The uncanny aerial roots pop up from Monstera’s stems, making the plant appear large and monstrous!
Generally, Monstera aerial roots are green when young and turn brown later. They arise from the stem nodes and help the plant cling to the trees, enabling them to climb high above the forest canopy where there is light. In some cases, they help grab the plant’s water and nutrients.
Whenever my friends look at my Monstera plant, they often get baffled by these odd-looking roots and suggest removing them so the plant can look well-trimmed.
I admit that these roots can be an eyesore, but you can manage the roots to keep the Monstera top-notch. To do that, feel free to follow the article and learn the basics!
Table of Contents Show
- What are Monstera Aerial Roots?
- Why Does Monstera Possess Aerial Roots?
- Why is my Monstera Not Growing Aerial Roots?
- What to Do with Monstera Aerial Roots?
- How to Propagate Monstera Aerial Roots?
- How to Repot Monstera Aerial Roots?
- How to Encourage Monstera Aerial Roots to Grow?
- How to Train Monstera Aerial Roots?
What are Monstera Aerial Roots?
Monstera plant represents an epiphyte and loves to hang high up on the trees in its natural turf.
It hails from the rainforests of Central and South America, so it has to grow beside tall trees that can often block the light.
For this reason, it needs to ascend upwards to get enough sunlight to support its bulked body!
However, it needs something to attach itself to the trees to have the high ground, doesn’t it?
That’s when these roots come in handy, as these aerial roots help Monstera to cling to nearby trees and absorb moisture from the air.
And as their name suggests, there remain Monstera roots above soil or in the air, hence dubbed “aerial.”
Aerial roots are white when they are just developing, but over time they turn green and later brown as they age a little.
Sometimes these roots touch the soil, behaving as normal roots and absorbing water and nutrients from the soil, but are less efficient.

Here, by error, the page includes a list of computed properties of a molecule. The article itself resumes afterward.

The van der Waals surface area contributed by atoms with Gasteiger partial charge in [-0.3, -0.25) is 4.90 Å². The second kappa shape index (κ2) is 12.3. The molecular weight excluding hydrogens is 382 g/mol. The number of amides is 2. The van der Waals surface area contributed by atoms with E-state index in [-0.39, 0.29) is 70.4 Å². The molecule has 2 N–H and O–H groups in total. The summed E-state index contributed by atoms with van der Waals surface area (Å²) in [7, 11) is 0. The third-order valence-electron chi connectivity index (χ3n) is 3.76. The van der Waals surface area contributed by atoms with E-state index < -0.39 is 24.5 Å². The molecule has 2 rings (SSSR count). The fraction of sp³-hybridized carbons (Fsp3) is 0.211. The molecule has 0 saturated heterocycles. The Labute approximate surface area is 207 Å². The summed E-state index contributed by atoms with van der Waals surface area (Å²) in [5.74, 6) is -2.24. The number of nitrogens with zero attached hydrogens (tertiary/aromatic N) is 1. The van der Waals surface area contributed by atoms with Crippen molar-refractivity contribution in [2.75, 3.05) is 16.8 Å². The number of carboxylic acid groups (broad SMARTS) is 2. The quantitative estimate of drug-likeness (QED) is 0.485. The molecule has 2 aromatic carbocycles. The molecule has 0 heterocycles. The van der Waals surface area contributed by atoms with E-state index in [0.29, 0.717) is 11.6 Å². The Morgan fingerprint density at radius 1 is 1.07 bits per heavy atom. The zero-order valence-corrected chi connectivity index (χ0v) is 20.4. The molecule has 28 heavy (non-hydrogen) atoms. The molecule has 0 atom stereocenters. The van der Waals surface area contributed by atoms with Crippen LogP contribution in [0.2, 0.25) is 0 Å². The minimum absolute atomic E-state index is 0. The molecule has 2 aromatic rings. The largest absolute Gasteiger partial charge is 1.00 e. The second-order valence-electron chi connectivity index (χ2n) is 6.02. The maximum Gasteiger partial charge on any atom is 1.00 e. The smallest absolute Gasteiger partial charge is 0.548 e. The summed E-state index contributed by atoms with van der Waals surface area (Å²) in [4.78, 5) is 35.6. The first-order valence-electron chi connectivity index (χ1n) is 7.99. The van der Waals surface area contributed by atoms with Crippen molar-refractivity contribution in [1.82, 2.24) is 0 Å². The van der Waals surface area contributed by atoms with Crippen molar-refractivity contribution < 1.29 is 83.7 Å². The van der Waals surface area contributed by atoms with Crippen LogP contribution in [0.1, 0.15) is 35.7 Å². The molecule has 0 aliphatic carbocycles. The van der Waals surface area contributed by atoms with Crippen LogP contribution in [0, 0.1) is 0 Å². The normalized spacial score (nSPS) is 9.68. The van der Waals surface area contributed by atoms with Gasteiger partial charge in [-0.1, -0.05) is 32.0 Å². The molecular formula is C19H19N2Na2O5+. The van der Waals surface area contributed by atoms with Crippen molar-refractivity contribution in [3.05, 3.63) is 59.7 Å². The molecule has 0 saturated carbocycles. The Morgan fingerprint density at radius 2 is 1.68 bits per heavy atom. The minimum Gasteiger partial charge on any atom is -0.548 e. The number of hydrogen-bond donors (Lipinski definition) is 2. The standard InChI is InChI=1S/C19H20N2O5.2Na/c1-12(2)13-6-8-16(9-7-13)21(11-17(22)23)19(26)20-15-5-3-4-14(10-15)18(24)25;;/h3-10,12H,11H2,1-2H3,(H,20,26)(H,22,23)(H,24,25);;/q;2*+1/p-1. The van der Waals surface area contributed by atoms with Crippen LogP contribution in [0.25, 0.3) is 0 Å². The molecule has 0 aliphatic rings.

Monstera also has two types of roots that serve different functions; aerial-subterranean roots and lateral-subterranean roots.
Aerial-subterranean roots arise high up in the air like aerial roots but grow to touch the soil below.
But lateral-subterranean roots are the soil roots that anchor the plant to the soil. They strictly absorb water and nutrients.
Learn some facts about the aerial and soil roots and learn how they differ!
|Attributes||Aerial Roots||Soil Roots|
|Growth Direction||Grows above the ground, but rarely touch the soil||Grows below the ground and are also called lateral-subterranean roots|
|Point of Growth||Nodes present on the stem||Directly from the main primary root|
|Length||About 30 meters in natural habitat||About 10 meters in natural habitat|
|Color||White when developing|
Green when young and brown when old
|White or lightly tanned|
|Function||Anchorage and support above the ground|
Absorbing moisture from the air
|Anchorage and support from below
Absorbing nutrients and water from the soil
Why Does Monstera Possess Aerial Roots?
To be exact, the Monstera roots above soil prove that the plant is serious about taking itself higher.
Jokes aside, the aerial roots are there to serve their only primary function, i.e., anchorage and support when the plant grows above.